"There's so much information out there now about omega-3s and they clearly have lots of potential," McDaniel said. "We're just trying to figure out how to evaluate what they do and how to advise people to take these supplements. Our goal isn't to stop supplement use but to fill in the picture of what conditions they help and what they might hurt."
The research is published in a recent issue of the journal Wound Repair and Regeneration.
Study participants were divided into two groups of 15 healthy adults each. One group took a placebo, and the other took an active supplement containing 1.6 grams of eicosapentaenoic acid (EPA) and 1.1 grams of docosahexaenoic acid (DHA) daily for four weeks. EPA and DHA are the polyunsaturated fatty acids obtained primarily from fish oil that serve as the basis of most standard omega-3 supplements.
Previous research has suggested that these fatty acids affect the production of proteins called proinflammatory cytokines, which signal biological processes during the inflammatory stage of wound healing. The primary cytokines in the process are interleukin-1 beta (IL-1b), interleukin-6 (IL-6) and tumor necrosis factor-alpha (TNF-a).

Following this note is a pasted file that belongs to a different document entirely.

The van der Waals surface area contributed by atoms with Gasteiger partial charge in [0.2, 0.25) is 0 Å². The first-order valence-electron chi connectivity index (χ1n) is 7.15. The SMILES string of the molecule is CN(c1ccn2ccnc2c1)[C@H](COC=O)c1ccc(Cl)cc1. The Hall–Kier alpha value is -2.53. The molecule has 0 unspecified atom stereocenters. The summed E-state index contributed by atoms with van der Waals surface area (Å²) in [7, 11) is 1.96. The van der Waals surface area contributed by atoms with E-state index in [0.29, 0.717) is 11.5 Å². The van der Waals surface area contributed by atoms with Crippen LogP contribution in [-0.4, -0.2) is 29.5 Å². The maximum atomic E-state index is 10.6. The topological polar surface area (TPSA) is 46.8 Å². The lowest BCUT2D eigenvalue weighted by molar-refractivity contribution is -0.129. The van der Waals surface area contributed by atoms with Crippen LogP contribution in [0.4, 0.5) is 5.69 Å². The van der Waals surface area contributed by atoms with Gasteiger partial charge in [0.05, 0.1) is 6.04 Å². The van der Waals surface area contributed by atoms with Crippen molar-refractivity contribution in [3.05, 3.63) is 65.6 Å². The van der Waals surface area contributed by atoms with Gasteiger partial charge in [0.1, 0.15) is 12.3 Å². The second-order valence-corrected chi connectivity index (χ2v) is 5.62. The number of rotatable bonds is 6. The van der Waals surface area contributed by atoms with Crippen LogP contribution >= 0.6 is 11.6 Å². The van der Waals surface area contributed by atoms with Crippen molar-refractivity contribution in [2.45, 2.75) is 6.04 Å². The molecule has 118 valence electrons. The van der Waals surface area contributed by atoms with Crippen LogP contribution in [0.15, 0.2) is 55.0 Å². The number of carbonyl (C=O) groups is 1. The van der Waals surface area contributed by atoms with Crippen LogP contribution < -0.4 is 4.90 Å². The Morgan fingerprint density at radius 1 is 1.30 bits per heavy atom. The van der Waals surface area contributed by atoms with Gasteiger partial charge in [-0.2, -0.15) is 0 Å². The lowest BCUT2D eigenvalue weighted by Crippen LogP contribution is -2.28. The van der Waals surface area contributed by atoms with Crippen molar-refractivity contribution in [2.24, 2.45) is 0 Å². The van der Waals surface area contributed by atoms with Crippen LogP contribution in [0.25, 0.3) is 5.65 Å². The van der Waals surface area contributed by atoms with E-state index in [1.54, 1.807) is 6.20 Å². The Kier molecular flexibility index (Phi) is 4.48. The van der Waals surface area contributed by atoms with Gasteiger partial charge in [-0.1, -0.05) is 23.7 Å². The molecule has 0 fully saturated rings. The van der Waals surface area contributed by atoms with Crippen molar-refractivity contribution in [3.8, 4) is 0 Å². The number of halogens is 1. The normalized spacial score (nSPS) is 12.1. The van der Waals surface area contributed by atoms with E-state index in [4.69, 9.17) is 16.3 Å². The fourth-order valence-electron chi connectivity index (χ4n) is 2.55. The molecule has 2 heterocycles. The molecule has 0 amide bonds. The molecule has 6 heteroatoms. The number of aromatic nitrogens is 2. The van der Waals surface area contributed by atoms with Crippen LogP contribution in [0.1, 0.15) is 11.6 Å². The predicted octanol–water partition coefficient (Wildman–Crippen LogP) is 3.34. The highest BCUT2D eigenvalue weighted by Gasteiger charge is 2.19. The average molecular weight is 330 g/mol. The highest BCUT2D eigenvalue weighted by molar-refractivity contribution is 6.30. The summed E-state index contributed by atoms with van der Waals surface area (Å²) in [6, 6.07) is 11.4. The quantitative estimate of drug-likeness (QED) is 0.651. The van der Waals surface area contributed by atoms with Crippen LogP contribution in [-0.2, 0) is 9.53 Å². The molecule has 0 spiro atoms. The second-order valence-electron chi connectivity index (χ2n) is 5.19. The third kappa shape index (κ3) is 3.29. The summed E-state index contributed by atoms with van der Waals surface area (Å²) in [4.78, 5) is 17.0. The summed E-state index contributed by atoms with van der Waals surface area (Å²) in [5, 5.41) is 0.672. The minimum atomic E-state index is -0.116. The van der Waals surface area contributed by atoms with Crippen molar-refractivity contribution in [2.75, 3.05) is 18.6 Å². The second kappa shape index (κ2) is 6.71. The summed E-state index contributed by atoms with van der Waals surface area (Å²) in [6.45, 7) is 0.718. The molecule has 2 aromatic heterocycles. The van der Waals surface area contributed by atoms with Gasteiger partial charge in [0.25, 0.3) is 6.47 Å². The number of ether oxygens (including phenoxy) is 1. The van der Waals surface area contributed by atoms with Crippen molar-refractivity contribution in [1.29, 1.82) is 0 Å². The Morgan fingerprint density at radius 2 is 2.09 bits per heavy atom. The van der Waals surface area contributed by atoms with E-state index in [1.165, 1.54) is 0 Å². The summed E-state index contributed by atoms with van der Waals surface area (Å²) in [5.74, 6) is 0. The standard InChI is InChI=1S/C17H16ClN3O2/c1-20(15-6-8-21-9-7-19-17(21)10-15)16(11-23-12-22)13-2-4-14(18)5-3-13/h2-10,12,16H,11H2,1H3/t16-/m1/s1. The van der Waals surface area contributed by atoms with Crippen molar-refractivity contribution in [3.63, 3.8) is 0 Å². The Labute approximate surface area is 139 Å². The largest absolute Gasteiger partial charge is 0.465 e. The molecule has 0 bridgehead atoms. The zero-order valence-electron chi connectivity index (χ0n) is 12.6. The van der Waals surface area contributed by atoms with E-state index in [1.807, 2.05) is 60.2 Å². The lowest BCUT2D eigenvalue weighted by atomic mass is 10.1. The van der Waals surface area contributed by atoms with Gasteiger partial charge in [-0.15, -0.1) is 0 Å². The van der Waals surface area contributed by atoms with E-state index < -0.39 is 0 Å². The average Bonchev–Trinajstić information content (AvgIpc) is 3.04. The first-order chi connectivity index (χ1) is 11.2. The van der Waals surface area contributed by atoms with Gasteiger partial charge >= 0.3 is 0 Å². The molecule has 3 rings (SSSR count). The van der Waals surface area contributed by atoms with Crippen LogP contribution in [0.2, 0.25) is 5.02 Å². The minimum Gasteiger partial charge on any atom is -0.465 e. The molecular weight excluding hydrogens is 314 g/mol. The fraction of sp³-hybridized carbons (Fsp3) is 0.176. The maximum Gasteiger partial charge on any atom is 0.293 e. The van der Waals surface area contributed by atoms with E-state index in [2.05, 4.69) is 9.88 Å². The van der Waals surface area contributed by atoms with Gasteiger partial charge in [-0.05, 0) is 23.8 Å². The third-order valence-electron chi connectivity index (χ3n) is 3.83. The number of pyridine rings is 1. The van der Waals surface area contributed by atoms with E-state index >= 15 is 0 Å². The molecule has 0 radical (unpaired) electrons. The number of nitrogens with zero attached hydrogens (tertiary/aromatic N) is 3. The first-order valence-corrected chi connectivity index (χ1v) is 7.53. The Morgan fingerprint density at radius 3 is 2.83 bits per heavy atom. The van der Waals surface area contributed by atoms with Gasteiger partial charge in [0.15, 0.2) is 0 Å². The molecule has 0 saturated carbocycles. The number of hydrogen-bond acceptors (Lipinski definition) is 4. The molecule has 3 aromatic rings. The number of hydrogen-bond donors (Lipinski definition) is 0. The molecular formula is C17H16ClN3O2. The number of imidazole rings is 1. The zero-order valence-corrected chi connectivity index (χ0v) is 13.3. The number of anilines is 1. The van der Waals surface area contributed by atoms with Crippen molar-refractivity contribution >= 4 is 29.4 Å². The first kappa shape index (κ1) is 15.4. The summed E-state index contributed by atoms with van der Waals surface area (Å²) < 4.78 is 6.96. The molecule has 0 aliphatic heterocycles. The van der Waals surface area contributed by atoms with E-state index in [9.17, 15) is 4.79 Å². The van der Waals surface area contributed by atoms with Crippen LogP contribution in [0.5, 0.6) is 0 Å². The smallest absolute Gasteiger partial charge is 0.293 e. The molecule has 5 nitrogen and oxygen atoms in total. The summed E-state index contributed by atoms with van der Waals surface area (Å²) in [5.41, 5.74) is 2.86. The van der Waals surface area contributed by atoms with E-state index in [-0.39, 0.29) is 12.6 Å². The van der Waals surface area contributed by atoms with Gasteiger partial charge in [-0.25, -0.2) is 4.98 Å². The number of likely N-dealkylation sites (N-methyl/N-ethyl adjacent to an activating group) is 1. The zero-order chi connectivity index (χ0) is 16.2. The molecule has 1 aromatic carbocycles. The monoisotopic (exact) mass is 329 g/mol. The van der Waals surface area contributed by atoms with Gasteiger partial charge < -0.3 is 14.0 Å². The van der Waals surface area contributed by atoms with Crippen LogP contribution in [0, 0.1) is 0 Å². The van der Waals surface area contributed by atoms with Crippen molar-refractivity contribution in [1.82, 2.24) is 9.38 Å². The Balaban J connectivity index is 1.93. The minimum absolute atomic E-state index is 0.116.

But research had not yet addressed how the interaction between fatty acids and these cytokines might affect human wounds.
McDaniel and colleagues expected to find that research participants taking the fish oil supplements and therefore being affected by their anti-inflammatory properties would have significantly lower leve
|Contact: Jodi McDaniel|
Ohio State University